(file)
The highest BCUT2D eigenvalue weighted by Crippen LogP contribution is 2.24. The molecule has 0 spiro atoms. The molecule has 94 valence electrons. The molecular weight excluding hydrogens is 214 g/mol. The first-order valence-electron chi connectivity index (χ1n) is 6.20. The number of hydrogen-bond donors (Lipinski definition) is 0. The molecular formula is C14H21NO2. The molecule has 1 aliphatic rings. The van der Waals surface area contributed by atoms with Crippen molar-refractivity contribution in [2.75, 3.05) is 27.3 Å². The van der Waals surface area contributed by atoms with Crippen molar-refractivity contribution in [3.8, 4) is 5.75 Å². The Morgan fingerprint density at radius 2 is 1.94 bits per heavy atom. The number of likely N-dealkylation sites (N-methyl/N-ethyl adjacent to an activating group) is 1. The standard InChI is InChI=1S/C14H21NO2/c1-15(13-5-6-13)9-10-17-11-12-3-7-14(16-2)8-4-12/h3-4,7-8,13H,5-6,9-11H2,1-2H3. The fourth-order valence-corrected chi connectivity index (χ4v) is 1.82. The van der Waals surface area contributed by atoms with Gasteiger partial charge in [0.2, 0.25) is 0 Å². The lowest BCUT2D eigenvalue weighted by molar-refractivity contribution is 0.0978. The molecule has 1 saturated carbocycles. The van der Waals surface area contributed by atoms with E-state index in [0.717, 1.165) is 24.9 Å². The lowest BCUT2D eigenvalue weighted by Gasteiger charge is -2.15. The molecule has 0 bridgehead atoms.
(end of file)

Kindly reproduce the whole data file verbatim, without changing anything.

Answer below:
The highest BCUT2D eigenvalue weighted by Crippen LogP contribution is 2.24. The molecule has 0 spiro atoms. The molecule has 94 valence electrons. The molecular weight excluding hydrogens is 214 g/mol. The first-order valence-electron chi connectivity index (χ1n) is 6.20. The number of hydrogen-bond donors (Lipinski definition) is 0. The molecular formula is C14H21NO2. The molecule has 1 aliphatic rings. The van der Waals surface area contributed by atoms with Crippen molar-refractivity contribution in [2.75, 3.05) is 27.3 Å². The van der Waals surface area contributed by atoms with Crippen molar-refractivity contribution in [3.8, 4) is 5.75 Å². The Morgan fingerprint density at radius 2 is 1.94 bits per heavy atom. The number of likely N-dealkylation sites (N-methyl/N-ethyl adjacent to an activating group) is 1. The standard InChI is InChI=1S/C14H21NO2/c1-15(13-5-6-13)9-10-17-11-12-3-7-14(16-2)8-4-12/h3-4,7-8,13H,5-6,9-11H2,1-2H3. The fourth-order valence-corrected chi connectivity index (χ4v) is 1.82. The van der Waals surface area contributed by atoms with Gasteiger partial charge in [0.2, 0.25) is 0 Å². The lowest BCUT2D eigenvalue weighted by molar-refractivity contribution is 0.0978. The molecule has 1 saturated carbocycles. The van der Waals surface area contributed by atoms with E-state index in [0.717, 1.165) is 24.9 Å². The lowest BCUT2D eigenvalue weighted by Gasteiger charge is -2.15. The molecule has 0 bridgehead atoms.